Thursday, April 18, 2024
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Women who gossip live longer

A study conducted by the Michigan University claims that non detrimental gossip with one’s girlfriend has the power to improve greatly the mood of a woman. The reason of this is that by getting the feeling of being emotionally close to any friend increases the level of the progesterone, thereby boosting well being and reducing the sensations of anxiety and stress. Progesterone- the sex hormone which fluctuates in accordance with menstrual cycle happens to be present in quite low level in men and post menopausal women. Whereas the earlier studies indicated increased desire for bonding with others due to high progesterone levels, the one conducted by Michigan University is the first study which shows that bonding serve to increase the progesterone levels. It also links the increases to greater forwardness for helping people at their expense.

Unlike the oxytocin hormone which is also linked to maternal responsiveness, trust and pair bonding in mammals including humans, the progesterone is quite easy to be measured. While for measuring the levels of oxytocin, an individual has to go through the complicated and expensive methods of brain imaging like the scans of positron emission or invasive spinal tap, for measuring the progesterone level one needs to take up only simple saliva samples for test and then relate to the oxytocin level.

Stephanie Brown, the lead author of the report which revealed the findings of the study stated that it was essential to locate the links between human social behavior and biological mechanisms as they helped to apprehend why the people engaged in close relationships were healthier, happier and lived longer as compared to those who were socially isolated. For the current research, Brown and colleagues studied the connection between salivary progesterone and interpersonal closeness of one hundred and sixty female students studying in college. During the initial phase of the study, researchers kept record of the progesterone levels along with the cortisol (stress hormone) in women’s saliva. They also collected information regarding the women’s menstrual cycles and if they used hormonal contraceptives or any hormonally active medications.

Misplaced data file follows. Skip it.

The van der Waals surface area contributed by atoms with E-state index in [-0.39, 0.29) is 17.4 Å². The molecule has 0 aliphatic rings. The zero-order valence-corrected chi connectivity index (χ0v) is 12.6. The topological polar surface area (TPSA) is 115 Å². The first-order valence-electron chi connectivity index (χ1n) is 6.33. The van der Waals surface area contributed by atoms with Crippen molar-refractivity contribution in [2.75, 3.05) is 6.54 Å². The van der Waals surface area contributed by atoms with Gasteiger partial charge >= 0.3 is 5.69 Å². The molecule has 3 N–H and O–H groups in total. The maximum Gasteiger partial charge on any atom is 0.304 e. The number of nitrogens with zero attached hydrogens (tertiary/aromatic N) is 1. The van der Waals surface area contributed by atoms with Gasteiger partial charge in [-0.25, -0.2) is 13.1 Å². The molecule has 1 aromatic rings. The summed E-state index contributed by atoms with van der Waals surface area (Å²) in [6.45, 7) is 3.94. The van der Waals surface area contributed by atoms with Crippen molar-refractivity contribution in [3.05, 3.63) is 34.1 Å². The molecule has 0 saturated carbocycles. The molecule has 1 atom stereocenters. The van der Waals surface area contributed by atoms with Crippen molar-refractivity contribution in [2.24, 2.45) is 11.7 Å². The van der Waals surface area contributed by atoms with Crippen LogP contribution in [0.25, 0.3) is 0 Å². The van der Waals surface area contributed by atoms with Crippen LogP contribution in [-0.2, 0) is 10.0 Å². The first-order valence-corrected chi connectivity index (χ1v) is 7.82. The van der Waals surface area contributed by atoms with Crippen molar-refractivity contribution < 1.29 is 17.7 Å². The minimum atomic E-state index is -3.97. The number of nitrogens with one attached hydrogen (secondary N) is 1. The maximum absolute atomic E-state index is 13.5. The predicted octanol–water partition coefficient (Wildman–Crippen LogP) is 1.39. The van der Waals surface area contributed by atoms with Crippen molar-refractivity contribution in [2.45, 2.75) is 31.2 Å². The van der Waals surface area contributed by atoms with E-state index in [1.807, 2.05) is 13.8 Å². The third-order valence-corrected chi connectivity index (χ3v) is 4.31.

For controlling daily variations of the hormone levels they held sessions between noon to 7 p.m. During this time women were assigned to partners randomly for performing tasks fabricated to express emotional closeness or some task which was emotionally neutral. In the latter task they proofread botany manuscript together for 20 minutes after which they played computerized cooperative game of cards with their partners. Following this routine they had their cortisol and progesterone sampled again. Women involved in emotionally neutral tasks showed declined progesterone level while those involved in the other showed same or increased progesterone levels. But the cortisol level did not vary in same manner.

The progesterone and cortisol levels were again checked when the women returned after a week and played the card game again with the original partners assigned to them. Researchers also studied link between the progesterone level and the likeness of patients for risking their own life for the partners. Brown reported that while no evidence was traced in the first week, the second week’ s report revealed increased progesterone envisaged increased willingness for risking one’s life for one’s partner.
Brown mentioned that the finding were consistent with the altruism evolutionary theory which argued that hormonal basis of the social bond enabled people to repress one’s self interest when essential for promoting well  being of others.

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